We do not deify the mystery; we worship Him who in His wisdom surpasses all mysteries.
―Abraham Joshua Heschel
At the set time that I appoint I will judge with equity. When the earth totters, and all its inhabitants, it is I who keep steady its pillars.
Reflection: Beyond the Mystery is Mercy
By Abraham Joshua Heschel (1907-1972)
The sense of the ineffable, the awareness of the grandeur and mystery of living, is shared by all men, and it is in the depth of such awareness that acts and thoughts of religion are full of meaning. The ideas of religion are an answer, when the mystery is a problem. When brought to the level of utilitarian thinking, when their meaning is taken literally as solutions to scientific problems, they are bound to be meaningless.
God’s power is not arbitrary. What is mysterious to us is eternally meaningful as seen by God. There are three attitudes toward [this] mystery: the fatalist, the positivist, and the Biblical.
To the fatalist, mystery is the supreme power controlling all reality. He believes that the world is controlled by an irrational, absolutely inscrutable and blind power that is devoid of either justice or purpose.
A tragic doom is hanging over the world, to which gods and men alike are subject, and the only attitude one may take is that of resignation. It is a view that is found in various forms and degrees in nearly all pagan religions, in many modern philosophies of history (history as a cycle of becoming and decay), as well as in popular thinking.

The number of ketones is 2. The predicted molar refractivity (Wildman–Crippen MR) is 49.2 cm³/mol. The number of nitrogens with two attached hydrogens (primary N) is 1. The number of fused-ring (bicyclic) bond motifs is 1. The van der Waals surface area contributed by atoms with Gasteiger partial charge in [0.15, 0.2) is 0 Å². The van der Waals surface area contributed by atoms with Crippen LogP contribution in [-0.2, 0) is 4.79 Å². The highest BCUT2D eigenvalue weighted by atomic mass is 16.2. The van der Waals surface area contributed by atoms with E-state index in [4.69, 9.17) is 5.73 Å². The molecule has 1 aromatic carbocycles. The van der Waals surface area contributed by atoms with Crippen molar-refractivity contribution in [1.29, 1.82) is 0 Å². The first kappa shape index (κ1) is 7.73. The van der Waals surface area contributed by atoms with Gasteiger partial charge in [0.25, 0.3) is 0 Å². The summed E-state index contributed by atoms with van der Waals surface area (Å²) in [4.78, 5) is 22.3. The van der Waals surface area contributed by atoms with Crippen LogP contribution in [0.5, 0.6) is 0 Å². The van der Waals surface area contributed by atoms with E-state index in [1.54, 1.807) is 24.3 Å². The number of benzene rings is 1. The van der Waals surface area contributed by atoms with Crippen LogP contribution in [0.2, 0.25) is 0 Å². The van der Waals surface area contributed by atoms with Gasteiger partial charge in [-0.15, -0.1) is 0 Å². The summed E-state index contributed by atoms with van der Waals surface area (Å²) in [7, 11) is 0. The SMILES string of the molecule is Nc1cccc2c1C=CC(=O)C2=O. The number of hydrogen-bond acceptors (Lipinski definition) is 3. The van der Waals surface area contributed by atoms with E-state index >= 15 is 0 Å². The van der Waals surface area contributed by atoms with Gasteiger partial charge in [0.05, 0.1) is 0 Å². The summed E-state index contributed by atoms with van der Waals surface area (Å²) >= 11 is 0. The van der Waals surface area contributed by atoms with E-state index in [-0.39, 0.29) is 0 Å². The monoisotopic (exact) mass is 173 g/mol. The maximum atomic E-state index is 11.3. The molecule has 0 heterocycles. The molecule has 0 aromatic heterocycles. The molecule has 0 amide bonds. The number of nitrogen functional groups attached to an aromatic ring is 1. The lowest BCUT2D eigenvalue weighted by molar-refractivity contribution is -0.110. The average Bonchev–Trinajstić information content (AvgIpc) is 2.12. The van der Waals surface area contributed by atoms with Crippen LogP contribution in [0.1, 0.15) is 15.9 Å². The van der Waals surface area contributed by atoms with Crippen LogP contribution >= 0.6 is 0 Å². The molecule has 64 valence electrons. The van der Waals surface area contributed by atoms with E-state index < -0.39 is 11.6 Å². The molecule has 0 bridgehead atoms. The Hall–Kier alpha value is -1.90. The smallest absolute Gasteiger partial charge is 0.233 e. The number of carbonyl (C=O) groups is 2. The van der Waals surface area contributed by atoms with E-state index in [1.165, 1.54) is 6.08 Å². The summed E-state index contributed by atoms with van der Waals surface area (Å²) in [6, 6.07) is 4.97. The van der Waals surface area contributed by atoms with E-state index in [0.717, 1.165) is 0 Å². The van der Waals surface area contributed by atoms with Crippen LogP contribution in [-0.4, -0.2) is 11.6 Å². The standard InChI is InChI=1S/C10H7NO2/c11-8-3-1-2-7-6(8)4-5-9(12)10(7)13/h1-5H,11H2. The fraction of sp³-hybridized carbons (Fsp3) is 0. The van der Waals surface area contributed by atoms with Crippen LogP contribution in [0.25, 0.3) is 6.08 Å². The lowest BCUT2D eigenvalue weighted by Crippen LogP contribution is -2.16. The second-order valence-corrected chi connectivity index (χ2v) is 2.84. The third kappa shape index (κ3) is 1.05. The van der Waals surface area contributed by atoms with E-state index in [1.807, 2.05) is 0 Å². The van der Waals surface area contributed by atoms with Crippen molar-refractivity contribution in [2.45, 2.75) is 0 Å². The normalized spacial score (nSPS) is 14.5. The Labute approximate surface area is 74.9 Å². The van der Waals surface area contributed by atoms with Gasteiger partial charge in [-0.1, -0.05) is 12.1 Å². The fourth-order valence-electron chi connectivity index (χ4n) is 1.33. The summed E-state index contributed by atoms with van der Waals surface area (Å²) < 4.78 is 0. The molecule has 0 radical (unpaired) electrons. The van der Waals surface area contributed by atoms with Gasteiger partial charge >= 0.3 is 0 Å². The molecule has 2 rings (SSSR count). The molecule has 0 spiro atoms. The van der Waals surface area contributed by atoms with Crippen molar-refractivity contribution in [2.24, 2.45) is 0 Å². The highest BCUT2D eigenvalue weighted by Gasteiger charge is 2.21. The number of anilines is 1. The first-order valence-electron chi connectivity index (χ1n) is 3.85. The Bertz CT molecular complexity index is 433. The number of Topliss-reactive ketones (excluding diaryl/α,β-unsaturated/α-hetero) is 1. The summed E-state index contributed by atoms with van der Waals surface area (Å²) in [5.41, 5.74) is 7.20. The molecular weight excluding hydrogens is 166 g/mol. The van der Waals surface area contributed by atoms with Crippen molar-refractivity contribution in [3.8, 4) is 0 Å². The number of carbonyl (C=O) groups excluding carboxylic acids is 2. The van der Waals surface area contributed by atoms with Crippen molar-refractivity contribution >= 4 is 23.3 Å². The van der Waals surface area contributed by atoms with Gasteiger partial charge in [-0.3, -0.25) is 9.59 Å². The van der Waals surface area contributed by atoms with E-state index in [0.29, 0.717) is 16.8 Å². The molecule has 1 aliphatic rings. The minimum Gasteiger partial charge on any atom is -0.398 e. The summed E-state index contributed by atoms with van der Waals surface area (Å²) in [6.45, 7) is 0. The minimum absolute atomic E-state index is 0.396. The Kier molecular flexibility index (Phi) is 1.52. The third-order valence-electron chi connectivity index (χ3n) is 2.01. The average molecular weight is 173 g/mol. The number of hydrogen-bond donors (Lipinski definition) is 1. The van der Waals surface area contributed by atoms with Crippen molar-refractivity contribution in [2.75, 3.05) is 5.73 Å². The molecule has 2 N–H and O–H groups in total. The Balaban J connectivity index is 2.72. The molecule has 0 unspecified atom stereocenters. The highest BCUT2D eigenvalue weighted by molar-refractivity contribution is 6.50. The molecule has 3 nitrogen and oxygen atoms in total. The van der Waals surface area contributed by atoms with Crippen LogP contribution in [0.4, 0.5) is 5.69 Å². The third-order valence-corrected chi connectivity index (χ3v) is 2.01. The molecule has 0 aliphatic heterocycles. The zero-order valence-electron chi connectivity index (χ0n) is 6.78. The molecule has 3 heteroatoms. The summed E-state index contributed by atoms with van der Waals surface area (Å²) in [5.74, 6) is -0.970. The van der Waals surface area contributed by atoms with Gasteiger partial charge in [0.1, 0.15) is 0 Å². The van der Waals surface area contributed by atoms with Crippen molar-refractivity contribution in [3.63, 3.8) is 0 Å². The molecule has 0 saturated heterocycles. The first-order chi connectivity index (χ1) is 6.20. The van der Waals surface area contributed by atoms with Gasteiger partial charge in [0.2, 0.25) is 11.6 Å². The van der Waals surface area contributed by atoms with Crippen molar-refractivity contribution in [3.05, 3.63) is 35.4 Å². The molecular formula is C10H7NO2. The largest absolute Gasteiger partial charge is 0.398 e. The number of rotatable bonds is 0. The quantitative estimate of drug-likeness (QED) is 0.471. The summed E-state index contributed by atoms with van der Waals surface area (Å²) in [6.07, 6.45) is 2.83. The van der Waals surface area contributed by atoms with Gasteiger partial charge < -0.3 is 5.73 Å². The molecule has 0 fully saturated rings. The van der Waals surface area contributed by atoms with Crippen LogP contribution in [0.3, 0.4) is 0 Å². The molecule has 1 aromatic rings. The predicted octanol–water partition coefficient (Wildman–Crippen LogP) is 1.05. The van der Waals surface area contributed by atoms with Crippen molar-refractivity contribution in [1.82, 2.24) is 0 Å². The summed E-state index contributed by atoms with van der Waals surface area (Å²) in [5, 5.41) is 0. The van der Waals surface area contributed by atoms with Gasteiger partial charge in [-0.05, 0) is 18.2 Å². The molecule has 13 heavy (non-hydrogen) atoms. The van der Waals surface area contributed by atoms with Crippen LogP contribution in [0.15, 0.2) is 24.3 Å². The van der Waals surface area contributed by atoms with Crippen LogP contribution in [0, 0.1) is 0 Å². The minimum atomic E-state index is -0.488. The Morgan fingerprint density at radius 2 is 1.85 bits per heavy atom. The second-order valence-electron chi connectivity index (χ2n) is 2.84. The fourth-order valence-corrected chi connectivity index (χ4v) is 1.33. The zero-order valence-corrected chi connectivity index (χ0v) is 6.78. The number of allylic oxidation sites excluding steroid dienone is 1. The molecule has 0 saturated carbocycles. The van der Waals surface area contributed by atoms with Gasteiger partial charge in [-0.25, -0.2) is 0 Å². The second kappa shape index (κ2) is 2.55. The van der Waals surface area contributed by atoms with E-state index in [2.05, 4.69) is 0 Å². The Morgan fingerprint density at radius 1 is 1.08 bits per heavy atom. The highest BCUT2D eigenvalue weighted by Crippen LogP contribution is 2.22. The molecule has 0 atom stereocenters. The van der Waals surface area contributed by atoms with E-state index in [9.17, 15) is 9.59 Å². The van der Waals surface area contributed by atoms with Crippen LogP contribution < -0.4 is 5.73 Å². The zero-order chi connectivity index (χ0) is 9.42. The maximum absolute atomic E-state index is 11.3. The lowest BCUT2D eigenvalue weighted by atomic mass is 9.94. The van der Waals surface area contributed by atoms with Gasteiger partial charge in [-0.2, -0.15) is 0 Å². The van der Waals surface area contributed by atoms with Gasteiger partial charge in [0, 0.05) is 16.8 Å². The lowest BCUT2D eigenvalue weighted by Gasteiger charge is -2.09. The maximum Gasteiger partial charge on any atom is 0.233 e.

The positivist has a matter-of-fact orientation. To him the mystery does not exist; what is regarded as such is simply that which we do not know yet, but shall be able to explain some day. The logical positivist maintains that all assertions about the nature of reality or about a realm of values transcending the familiar world are meaningless and that, on the other hand, all meaningful questions are in principle answerable.
The awareness of mystery was common to all men of antiquity. It was the beginning of a new era when man was told that the mystery is not the ultimate; that not a demonic, blind force but a God of righteousness rules the world.
The theology of fate knows only a one-sided dependence upon the ultimate power. That power has neither concern for man nor need of him. History runs its course as a monologue. To Jewish religion, on the other hand, history is determined by the covenant: God is in need of man. The ultimate is not a law but a judge, not a power but a father.
*Excerpted and abridged from God in Search of Man by Abraham Joshua Heschel.
Prayer: The Refrain for the Morning Lessons
Then shall all the trees of the wood shout for joy before the Lord when he comes, when he comes to judge the earth. —Psalm 96.12
– From The Divine Hours: Prayers for Springtime by Phyllis Tickle.